That is, Atlas works fine on getting 12c Release 2 installed on all its target distros. There’s just one exception, indicated by that asterisk: Fedora 26 wasn’t around at the time I prepared the original list …and it still doesn’t work as yet. Younes’ fix doesn’t help there, since Oracle 12c R1 and R2 both compile fine on it, but then fail to create a database. The Younes Fix as I’ve taken to calling it, on the other hand, solves a compilation problem that bedevilled all Ubuntu-based distros when trying to compile Oracle 12c Release 2 binaries.

To be clear, the Oracle 12c Release 2 linking phase still fails on all the Ubuntu-based distros, but Atlas knows this will happen and therefore creates a fixup.sh script in your oracle user’s Documents directory, just as it has always done. The Younes Fix, however, means that the script contains more lines in it than before. It’s those extra lines which make a 12c R2 installation possible:

So, my abundant thanks to Younes, and he gets the appropriate credit at the top of the Atlas scripts. It is nice to see open source collaboration working so well! Atlas itself is now bumped to version 1.5 in consequence; the new version is automatically downloaded when you do the standard Atlas stuff:

wget http://bit.do/dizatlas -O atlas.sh
chmod +x atlas.sh

Everything else remains as was described in the original documentation for the relevant distros (Ubuntu, Zorin, Elementary OS, Peppermint and Mint).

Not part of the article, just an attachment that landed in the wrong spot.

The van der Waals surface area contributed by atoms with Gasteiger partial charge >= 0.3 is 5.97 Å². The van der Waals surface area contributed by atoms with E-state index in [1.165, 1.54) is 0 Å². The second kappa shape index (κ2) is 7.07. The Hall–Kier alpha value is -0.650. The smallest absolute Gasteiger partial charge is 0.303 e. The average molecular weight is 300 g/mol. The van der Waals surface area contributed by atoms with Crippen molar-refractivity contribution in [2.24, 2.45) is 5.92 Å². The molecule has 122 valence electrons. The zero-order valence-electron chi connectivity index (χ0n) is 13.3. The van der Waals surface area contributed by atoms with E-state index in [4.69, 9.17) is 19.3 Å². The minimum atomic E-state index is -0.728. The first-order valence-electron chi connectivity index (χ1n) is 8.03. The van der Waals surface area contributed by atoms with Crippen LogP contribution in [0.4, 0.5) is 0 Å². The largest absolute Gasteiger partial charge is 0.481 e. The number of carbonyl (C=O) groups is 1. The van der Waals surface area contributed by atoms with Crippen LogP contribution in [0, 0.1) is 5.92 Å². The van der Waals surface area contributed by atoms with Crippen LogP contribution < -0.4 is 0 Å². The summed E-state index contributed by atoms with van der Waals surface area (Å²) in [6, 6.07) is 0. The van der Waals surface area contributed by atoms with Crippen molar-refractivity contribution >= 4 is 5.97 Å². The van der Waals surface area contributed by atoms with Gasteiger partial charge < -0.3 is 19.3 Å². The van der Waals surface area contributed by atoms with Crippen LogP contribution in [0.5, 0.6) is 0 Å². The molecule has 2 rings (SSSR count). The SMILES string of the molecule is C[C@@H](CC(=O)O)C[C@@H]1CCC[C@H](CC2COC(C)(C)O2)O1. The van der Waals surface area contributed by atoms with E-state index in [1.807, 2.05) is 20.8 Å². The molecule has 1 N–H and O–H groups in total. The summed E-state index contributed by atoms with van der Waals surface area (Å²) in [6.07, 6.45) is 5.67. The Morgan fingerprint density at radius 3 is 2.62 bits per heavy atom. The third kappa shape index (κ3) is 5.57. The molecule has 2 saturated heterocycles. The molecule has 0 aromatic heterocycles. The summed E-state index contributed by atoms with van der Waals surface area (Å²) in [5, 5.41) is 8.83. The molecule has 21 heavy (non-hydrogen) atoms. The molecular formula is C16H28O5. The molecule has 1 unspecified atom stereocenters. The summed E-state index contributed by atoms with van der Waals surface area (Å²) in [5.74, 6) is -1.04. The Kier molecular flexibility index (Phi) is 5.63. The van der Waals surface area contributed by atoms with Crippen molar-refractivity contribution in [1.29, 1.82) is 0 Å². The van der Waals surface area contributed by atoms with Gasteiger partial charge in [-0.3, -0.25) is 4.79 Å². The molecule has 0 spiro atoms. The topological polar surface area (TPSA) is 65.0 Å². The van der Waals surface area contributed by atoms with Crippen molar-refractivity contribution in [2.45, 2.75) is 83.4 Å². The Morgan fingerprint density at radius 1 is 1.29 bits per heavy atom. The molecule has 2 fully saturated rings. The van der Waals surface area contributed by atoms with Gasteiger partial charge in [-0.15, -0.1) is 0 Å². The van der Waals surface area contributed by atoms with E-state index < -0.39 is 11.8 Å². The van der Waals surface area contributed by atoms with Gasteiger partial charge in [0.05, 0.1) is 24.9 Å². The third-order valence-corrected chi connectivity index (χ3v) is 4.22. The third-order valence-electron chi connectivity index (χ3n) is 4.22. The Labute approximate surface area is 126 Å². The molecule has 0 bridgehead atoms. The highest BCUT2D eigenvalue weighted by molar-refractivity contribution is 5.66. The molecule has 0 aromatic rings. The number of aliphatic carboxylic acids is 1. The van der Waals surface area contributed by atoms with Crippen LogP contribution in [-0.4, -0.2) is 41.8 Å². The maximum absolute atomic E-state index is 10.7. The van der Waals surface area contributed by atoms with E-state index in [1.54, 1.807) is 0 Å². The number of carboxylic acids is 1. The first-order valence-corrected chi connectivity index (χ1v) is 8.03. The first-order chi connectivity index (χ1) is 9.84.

Atlas and Mint 18.2

It is obviously the season for assorted Linux distros to release new versions. Like busses, you wait a long time with nothing much happening -and then four or more come along at once!

On July 2nd, it was the turn of Linux Mint to release a new version, code-named Sonya, numbered 18.2.

It’s based on Ubuntu 16.04, which means it suffers from the usual problems that beset any Ubuntu-based distro when trying to install Oracle 12c Release 2… basically, nothing works at all! However, installing and using 12c Release 1 is fine.

Nothing about Atlas therefore has changed: it can be used as-is to achieve simpler 12cR1 installs on the new distro version:

Incidentally, I am still trying to work out what is going wrong with Ubuntu (and Ubuntu-based!) distros and 12c Release 2. I am not having much luck tracking it down, though. If anyone has input they’d care to offer, I’m all ears!